NEW DELHI: Amidst serious legal and regulatory troubles in India, American micro-blogging giant Twitter has transferred its country director for India, Manish Maheshwari, to San Francisco in a new role and has done away with the post, forming a “leadership council” to run its operations in the country.
Senior functionaries – Kanika Mittal and Neha Sharma Katyal – will continue to lead the India sales roles and now report to Yu Sasamoto, who is the vice-president for the company’s Japan, South Korea and Asia-Pacific (JAPAC) region.
Maheshwari, who was leading Twitter’s India operations over the past two years, will now be in-charge of Twitter’s “Revenue Strategy and Operations” for new markets worldwide. This caps a tumultuous tenure in the country where he saw multiple FIRs and police cases being filed against him over a variety of legal issues following the rollout of new IT Rules.
It’s not yet clear whether Maheshwari can simply walk out of the country to take up the new assignment, or whether he would first need to tackle the legal and IPC cases where he has been named as a party/accused along with Twitter.
Asked about the issue, Twitter India refused comment.
Twitter has decided that instead of a country director, a leadership council will guide its operations in India. This council is likely to have personnel such as Mittal (responsible for leading Twitter’s business in north and east India) and Katyal (who heads the western and southern region businesses).
Amongst other senior functionaries, Krishna Iyer – who is the head of channel sales for Twitter India – will now report to global business partners and Mitchell Kreuch, who leads APAC “agency development” function. He is also a likely member of the leadership council.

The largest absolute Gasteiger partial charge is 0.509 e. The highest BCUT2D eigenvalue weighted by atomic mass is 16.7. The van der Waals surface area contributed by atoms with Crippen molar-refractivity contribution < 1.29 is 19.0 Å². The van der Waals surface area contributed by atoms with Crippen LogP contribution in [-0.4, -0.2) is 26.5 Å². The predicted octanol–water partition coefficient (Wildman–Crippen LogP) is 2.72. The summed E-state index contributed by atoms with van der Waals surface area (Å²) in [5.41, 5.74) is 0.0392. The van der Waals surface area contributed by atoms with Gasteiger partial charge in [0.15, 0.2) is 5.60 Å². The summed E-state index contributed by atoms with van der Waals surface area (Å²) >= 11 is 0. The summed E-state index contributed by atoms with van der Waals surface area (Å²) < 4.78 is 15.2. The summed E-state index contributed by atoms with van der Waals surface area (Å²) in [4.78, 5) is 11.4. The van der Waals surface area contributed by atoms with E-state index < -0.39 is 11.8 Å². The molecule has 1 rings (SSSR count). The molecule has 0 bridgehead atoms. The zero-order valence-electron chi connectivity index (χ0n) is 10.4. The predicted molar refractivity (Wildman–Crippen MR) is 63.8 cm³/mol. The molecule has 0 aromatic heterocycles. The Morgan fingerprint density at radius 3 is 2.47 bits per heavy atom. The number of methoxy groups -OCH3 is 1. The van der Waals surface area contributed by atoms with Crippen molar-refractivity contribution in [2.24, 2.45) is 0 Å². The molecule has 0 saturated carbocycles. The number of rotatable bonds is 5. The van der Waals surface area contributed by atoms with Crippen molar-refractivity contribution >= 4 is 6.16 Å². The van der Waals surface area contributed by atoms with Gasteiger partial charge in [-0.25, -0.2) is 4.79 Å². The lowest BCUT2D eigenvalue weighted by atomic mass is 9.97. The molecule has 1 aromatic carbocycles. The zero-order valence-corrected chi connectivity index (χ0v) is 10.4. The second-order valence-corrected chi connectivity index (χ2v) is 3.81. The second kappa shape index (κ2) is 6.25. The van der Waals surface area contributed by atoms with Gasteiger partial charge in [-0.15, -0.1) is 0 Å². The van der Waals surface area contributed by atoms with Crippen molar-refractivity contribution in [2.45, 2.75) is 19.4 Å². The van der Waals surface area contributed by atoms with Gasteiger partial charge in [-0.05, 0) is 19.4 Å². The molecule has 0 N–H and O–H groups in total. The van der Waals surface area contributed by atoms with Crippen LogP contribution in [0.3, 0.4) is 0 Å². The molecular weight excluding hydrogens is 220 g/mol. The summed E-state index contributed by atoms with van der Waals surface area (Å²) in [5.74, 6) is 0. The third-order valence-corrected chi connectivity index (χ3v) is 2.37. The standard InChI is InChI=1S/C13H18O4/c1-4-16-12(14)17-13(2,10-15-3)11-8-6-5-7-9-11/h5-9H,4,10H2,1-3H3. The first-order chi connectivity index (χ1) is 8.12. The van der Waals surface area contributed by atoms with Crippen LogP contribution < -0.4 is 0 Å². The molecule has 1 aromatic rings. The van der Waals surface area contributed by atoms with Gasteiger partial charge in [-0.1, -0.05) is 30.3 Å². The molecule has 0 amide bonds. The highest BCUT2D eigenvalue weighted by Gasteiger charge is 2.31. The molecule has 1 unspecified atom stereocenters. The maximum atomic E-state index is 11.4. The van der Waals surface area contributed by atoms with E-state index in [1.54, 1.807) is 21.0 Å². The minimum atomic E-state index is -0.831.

“Instead of a single country director, our wonderful India leadership council will guide and support you all as a team moving forward,” a senior Twitter official said in a communication to India team members, adding that the company will “continue to invest in India as a strategic, high-growth market for our company.”
Twitter has been in the middle of a massive political slug-fest in India over the past few months, first being accused by the ruling BJP and the NDA government of trying to “dictate” its terms while using “opaque policies” to “arbitrarily” suspend user accounts and delete tweets. This related to a variety of issues, such as Twitter’s reluctance to take down around 1,400 accounts linked to the farmers protests and its tagging as “manipulated media” some of the content put out by top BJP members.
And as it was attacked over its slow pace in appointing statutory officers in India despite the mandate under the new IT Rules, Twitter had also taken on the government when – in a surprisingly scathing attack – it accused the government of engaging in a “dangerous overreach that is inconsistent with open, democratic principles”. In a statement on May 27, Twitter alleged that it had been forced to “withhold” (block in India) portions of “legitimate free speech” over fears around the safety of its employees and threats of financial penalties.
Recently, however, it seemed to have made peace with the government but now has been accused by opposition Congress and its top leader Rahul Gandhi of bias and interference in the country’s political processes, for blocking the accounts of many functionaries of the party. Twitter said it had taken the action after Congress and its leaders had shared pictures (in tweets) of the family of a nine-year-old victim who is alleged to have been raped and murdered in Delhi.
The matter has again brought the company and the way it moderates content to the fore. The company has also appointed officers in India to answer user queries related to the content and coordinate with the government.
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